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The Dargwa or Dargin people (Dargwa: дарганти, darganti; Russian: даргинцы, dargintsy) constitute a Caucasian native ethnic group originating in the North Caucasus, and who make up the second largest ethnic group in the Russian republic of Dagestan. They speak the Dargwa language. The ethnic group comprises, however, all speakers of the Dargin languages; Dargwa is simply the standard variety.
According to the 2002 Census, Dargins make up 16.5% of the population of Dagestan, with 425,526 people.
The Dargins have lived in their present-day location for many centuries. They formed the state of Kaitag in the Middle Ages and Renaissance until Russian conquest. Today, the Dargins are the third most powerful group in Dagestan (an amalgamation of many of the historical peoples in the region), and the second most populous.
Architecture was extremely well developed among the Dargins. The folk masters of this art displayed a very high level of achievement in building and ornamenting towers, fortresses, ensembles of buildings, mosques, bridges, constructions at springs and wells. The artistry of the Dargins is clearly shown in their decorative and applied art: in the world-renowned creations of the Kubachi silversmiths; in the work of stonecutters, toolmakers, woodworkers, and ceramic and tile workers; in weaving, leatherwork, and furwork; and in spirited folk dance and vocal music.
Dargins are known for their Kaitag textiles.
Prior to Russia's annexation of Dargi regions, Dargi medicine was a combination of folk and Eastern medicine. Folk healers ( khakim ) achieved considerable success in the treatment of wounds, bruises, broken bones, and dislocations and even in trephination; they were also skilled in phytotherapy and treatment of various internal diseases. The best-known healers were Murtuzali Haji of Butri, who studied medicine in Cairo for five years, worked with the Russian surgeon N. I. Pirogov, and was given a set of surgical instruments by him; Taimaz of Urakhi; Mohammed Haji of Khajalmakhi; Davud Haji of Akusha'; Alisultan Haji of Urkarakh; and others. Medical service was instituted only in 1894, with nine doctors and twelve nurses for all of Daghestan, a ratio of one medical practitioner to 60,000 persons. Now there is a paramedical station in every settled place, or a regional doctor, or a regional, district, or interdistrict hospital and a first-aid service with its own transport, including air transport.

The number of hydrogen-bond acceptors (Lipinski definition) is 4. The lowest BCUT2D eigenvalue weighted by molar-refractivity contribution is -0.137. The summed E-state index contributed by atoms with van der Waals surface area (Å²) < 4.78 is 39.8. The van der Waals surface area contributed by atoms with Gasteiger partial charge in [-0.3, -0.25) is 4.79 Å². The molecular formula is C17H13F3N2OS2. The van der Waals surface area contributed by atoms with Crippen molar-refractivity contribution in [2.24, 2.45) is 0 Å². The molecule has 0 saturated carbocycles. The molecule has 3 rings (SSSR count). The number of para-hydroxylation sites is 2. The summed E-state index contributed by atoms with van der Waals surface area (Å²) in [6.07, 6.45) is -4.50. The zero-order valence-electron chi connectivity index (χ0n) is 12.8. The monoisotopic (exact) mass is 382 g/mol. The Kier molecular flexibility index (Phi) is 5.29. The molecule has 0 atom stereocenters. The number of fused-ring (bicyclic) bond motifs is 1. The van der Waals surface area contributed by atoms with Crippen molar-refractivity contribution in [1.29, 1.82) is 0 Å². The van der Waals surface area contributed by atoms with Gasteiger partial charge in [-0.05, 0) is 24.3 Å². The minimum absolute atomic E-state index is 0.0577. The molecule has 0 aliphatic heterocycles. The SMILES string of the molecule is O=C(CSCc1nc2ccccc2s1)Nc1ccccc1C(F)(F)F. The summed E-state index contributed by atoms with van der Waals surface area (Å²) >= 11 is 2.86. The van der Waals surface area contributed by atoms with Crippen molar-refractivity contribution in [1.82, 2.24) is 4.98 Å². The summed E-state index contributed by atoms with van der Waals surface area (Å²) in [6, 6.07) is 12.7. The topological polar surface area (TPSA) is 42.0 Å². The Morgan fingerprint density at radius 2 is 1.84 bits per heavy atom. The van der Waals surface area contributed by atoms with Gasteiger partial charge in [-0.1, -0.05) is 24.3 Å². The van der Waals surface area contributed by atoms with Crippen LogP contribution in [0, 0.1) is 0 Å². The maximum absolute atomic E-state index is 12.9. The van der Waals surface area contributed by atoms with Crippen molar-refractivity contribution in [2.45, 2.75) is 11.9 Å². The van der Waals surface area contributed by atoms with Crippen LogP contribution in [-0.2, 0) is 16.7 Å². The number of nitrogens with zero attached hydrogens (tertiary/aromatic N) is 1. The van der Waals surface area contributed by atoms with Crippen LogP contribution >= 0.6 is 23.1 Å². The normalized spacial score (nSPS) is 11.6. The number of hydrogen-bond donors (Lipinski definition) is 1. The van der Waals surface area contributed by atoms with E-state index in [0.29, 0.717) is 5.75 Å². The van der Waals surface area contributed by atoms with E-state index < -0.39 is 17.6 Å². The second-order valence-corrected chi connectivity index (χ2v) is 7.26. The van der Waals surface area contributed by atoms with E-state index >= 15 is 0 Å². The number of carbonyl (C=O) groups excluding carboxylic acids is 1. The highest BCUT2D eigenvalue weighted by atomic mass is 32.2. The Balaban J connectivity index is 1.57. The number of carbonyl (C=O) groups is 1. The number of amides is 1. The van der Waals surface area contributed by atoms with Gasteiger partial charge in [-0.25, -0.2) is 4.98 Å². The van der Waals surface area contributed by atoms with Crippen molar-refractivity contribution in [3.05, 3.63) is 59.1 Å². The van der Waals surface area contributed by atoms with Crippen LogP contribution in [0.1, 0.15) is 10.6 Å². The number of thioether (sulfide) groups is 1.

The main religion is Islam, which first reached the area in the 8th century. However, general acceptance of Islam did not reach the area until the 15th century. The Islam of the Dargins has a strongly syncretic nature, with a substantial heritage of pre-Islamic non-Abrahamic beliefs given Muslim form. The agricultural calendar and ceremonies and household and family rites have retained many elements of their original religion: practices for warding off evil and initial, imitative, and other forms of magic. They are reflected in the rite of the first furrow, the most important and ceremonially richest Dargi rite; in the spring New Year holiday, with its personification of winter and summer and their dispute in dialogue; in the rites for making and stopping rain, calling out the sun, completing the harvest, beginning springtime work in the vineyards, and pasturing cattle; and in the holiday of flowers, the thanksgiving for plowing, the sacred trees and groves, and so on.
The Dargins see death as predetermined by faith. They believe in an afterlife, a judgment day, the bridge Sirat, heaven and hell, etc. Funerals follow the Muslim rite, with prayers for the deceased, generous funeral feasts, and memorials on the fortieth or fifty-second day.
- Russian Census of 2002 Archived October 6, 2014, at the Wayback Machine.(Russian)
- Russian Census 2010: Population by ethnicity Archived April 24, 2012, at the Wayback Machine. (Russian)
- "About number and composition population of Ukraine by data All-Ukrainian census of the population 2001". Ukraine Census 2001. State Statistics Committee of Ukraine. Archived from the original on 17 December 2011. Retrieved 17 January 2012.